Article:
Similarity of morphological composition and developmental patterning in paired fins of the elephant shark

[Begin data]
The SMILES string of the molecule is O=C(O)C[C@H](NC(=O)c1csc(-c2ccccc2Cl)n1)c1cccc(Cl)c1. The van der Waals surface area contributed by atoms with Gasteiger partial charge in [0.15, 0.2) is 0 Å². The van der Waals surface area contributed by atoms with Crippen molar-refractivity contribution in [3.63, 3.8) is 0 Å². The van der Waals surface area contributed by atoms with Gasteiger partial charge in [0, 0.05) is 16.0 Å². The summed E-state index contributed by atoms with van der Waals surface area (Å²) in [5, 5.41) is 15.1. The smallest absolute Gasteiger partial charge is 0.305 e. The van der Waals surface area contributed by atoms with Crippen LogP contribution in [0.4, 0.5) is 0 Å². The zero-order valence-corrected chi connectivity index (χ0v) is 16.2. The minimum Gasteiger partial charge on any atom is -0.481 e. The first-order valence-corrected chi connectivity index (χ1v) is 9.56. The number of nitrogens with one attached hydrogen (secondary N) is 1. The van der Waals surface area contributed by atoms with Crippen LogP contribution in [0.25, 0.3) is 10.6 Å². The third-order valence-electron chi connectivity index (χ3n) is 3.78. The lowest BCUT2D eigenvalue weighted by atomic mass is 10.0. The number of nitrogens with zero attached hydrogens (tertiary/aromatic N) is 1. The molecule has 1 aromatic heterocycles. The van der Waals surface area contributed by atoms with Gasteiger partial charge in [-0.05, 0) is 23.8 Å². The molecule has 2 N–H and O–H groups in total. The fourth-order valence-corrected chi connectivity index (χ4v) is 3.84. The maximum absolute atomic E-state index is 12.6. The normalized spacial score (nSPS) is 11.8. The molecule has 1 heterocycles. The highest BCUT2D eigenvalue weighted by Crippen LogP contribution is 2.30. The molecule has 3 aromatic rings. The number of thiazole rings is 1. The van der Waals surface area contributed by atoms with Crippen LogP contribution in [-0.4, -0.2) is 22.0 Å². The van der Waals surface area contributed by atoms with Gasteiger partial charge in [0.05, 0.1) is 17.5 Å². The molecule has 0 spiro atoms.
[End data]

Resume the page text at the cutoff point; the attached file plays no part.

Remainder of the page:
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Abstract: Jawed vertebrates, or gnathostomes, have two sets of paired appendages, pectoral and pelvic fins in fishes and fore-and hindlimbs in tetrapods. As for paired limbs, paired fins are purported serial homologues, and the advent of pelvic fins has been hypothesized to have resulted from a duplication of the developmental mechanisms present in the pectoral fins, but re-iterated at a posterior location. Developmental similarity of gene expression between pectoral and pelvic fins has been documented in chondrichthyans, but a detailed morphological description of the progression of paired fin development for this group is still lacking. We studied paired fin development in an ontogenetic series of a phylogenetically basal chondrichthyan, the elephant shark Callorhinchus milii. A strong similarity in the morphology and progression of chondrification between the pectoral and pelvic fins was found, which could be interpretated as further evidence of serial homology in paired fins, that could have arisen by duplication. Furthermore, this high degree of morphological and developmental similarity suggests the presence of morphological and developmental modules within paired fins, as observed in paired limbs. This is the first time morphological and developmental modules are described for the paired fins of chimaeras.

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